His father, who had gone back to Freetown, thought Ivor might fare better in Africa, and arranged for him to continue his education there. But he found himself an outsider in a society already split by the historical differences between its indigenes and the Krios, descendants of repatriate slaves and recaptives - returned to Freetown from slave ships intercepted by the British Navy - from other parts of the coast. He returned to England and showed academic brilliance at Dulwich College but, unlike his half-brothers and sisters in Sierra Leone, was prevented by his mother's poverty from becoming a doctor.

After a brief spell as a clerk with the United Africa Company in Freetown, Cummings came back again to England, medicine still his ambition, but with few scholarships available he was forced to abandon his plans. In 1935 he found employment as Warden of Aggrey House, a centre for colonial students set up by the government in Doughty Street, in Bloomsbury, central London. There he was skilful and popular, overseeing meetings and lectures and arranging dances and social events to which he invited the small contingent of black British women in an attempt to make life more pleasant for his almost exclusively male charges.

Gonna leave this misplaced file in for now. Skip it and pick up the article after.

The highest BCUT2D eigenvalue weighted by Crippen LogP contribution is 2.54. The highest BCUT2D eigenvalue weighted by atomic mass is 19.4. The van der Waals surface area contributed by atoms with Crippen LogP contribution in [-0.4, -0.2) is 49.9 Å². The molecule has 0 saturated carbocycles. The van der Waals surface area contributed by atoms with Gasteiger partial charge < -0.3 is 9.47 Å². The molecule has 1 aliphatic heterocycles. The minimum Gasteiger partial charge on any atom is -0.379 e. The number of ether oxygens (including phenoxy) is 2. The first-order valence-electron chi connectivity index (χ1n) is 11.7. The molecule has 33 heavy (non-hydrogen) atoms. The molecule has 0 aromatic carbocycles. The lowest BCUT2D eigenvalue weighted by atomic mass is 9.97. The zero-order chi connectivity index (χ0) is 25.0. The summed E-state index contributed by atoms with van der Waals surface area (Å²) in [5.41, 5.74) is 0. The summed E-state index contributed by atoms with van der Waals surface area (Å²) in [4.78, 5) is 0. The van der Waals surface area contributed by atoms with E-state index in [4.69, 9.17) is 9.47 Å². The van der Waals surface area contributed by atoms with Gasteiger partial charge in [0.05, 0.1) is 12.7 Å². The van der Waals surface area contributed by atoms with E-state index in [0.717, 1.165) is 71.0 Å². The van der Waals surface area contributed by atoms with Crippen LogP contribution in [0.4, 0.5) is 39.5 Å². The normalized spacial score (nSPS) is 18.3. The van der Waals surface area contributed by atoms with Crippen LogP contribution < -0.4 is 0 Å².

Diligently espousing racial uplift, he was a prolific press correspondent; the merest hint of a slur against people of African descent caused him to lift his pen. He even had an indirect hotline to the monarchy through the good offices of Edwina Mountbatten, a supporter of the 'coloured cause', who would report back the King's displeasure at incidents of discrimination.

A dedicated bon viveur and night-club habitue, Cummings sought out his constituents wherever they might be. But he saw himself as one of 'the group', an exclusive coterie of black academics and intellectuals with a responsibility to uphold the integrity and good standing of the African. They included entertainers and artists who made their mark in 1930s Britain, such as the American singer John Payne and the British composer Reginald Foresythe, to whose Nigerian family Cummings's father was doctor in Lagos. Like these two and many others in the social and diplomatic circles in which he moved, Cummings was gay at a time when openness about homosexuality was impossible.